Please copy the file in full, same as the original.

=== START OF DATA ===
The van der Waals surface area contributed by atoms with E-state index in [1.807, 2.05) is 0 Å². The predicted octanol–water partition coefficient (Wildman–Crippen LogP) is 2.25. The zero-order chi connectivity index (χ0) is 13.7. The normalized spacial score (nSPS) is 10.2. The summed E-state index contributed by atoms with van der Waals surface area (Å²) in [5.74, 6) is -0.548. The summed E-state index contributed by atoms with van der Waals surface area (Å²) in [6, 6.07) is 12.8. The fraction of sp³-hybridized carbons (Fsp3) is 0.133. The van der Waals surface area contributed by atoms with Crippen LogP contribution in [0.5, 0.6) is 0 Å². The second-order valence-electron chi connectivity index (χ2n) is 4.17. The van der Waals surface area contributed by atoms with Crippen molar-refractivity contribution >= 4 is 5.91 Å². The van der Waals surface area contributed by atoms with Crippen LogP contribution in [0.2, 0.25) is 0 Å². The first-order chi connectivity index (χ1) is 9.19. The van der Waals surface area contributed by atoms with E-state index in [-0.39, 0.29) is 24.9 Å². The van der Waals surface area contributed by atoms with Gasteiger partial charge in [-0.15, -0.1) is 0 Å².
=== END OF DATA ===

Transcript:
The van der Waals surface area contributed by atoms with E-state index in [1.807, 2.05) is 0 Å². The predicted octanol–water partition coefficient (Wildman–Crippen LogP) is 2.25. The zero-order chi connectivity index (χ0) is 13.7. The normalized spacial score (nSPS) is 10.2. The summed E-state index contributed by atoms with van der Waals surface area (Å²) in [5.74, 6) is -0.548. The summed E-state index contributed by atoms with van der Waals surface area (Å²) in [6, 6.07) is 12.8. The fraction of sp³-hybridized carbons (Fsp3) is 0.133. The van der Waals surface area contributed by atoms with Crippen LogP contribution in [0.5, 0.6) is 0 Å². The second-order valence-electron chi connectivity index (χ2n) is 4.17. The van der Waals surface area contributed by atoms with Crippen molar-refractivity contribution >= 4 is 5.91 Å². The van der Waals surface area contributed by atoms with Crippen LogP contribution in [0.2, 0.25) is 0 Å². The first-order chi connectivity index (χ1) is 9.19. The van der Waals surface area contributed by atoms with E-state index in [-0.39, 0.29) is 24.9 Å². The van der Waals surface area contributed by atoms with Gasteiger partial charge in [-0.15, -0.1) is 0 Å².